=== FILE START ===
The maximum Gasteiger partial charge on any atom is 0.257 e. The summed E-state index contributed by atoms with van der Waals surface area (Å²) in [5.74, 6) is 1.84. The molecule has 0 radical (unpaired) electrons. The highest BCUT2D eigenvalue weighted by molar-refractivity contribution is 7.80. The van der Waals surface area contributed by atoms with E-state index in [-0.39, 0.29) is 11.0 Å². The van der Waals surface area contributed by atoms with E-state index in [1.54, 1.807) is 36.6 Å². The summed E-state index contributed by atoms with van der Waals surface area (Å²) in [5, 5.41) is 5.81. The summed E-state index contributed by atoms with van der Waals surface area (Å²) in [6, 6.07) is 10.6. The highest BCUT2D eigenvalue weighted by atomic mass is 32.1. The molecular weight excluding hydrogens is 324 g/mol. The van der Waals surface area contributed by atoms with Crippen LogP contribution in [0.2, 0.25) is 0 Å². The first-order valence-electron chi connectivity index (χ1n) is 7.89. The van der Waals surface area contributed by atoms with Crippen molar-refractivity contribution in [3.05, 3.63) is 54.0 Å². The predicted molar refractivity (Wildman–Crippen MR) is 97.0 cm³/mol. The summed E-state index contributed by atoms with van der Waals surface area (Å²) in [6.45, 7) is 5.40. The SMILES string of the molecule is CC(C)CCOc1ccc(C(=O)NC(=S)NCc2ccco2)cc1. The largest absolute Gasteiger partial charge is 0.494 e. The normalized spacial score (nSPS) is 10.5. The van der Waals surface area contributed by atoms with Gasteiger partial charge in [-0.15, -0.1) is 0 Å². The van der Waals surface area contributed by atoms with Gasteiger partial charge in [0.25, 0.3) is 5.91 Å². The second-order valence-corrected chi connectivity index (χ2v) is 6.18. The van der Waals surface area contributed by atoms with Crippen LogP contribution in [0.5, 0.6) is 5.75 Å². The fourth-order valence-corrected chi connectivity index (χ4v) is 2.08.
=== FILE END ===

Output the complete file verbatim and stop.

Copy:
The maximum Gasteiger partial charge on any atom is 0.257 e. The summed E-state index contributed by atoms with van der Waals surface area (Å²) in [5.74, 6) is 1.84. The molecule has 0 radical (unpaired) electrons. The highest BCUT2D eigenvalue weighted by molar-refractivity contribution is 7.80. The van der Waals surface area contributed by atoms with E-state index in [-0.39, 0.29) is 11.0 Å². The van der Waals surface area contributed by atoms with E-state index in [1.54, 1.807) is 36.6 Å². The summed E-state index contributed by atoms with van der Waals surface area (Å²) in [5, 5.41) is 5.81. The summed E-state index contributed by atoms with van der Waals surface area (Å²) in [6, 6.07) is 10.6. The highest BCUT2D eigenvalue weighted by atomic mass is 32.1. The molecular weight excluding hydrogens is 324 g/mol. The van der Waals surface area contributed by atoms with Crippen LogP contribution in [0.2, 0.25) is 0 Å². The first-order valence-electron chi connectivity index (χ1n) is 7.89. The van der Waals surface area contributed by atoms with Crippen molar-refractivity contribution in [3.05, 3.63) is 54.0 Å². The predicted molar refractivity (Wildman–Crippen MR) is 97.0 cm³/mol. The summed E-state index contributed by atoms with van der Waals surface area (Å²) in [6.45, 7) is 5.40. The SMILES string of the molecule is CC(C)CCOc1ccc(C(=O)NC(=S)NCc2ccco2)cc1. The largest absolute Gasteiger partial charge is 0.494 e. The normalized spacial score (nSPS) is 10.5. The van der Waals surface area contributed by atoms with Gasteiger partial charge in [-0.15, -0.1) is 0 Å². The van der Waals surface area contributed by atoms with Gasteiger partial charge in [0.25, 0.3) is 5.91 Å². The second-order valence-corrected chi connectivity index (χ2v) is 6.18. The van der Waals surface area contributed by atoms with Crippen LogP contribution in [0.5, 0.6) is 5.75 Å². The fourth-order valence-corrected chi connectivity index (χ4v) is 2.08.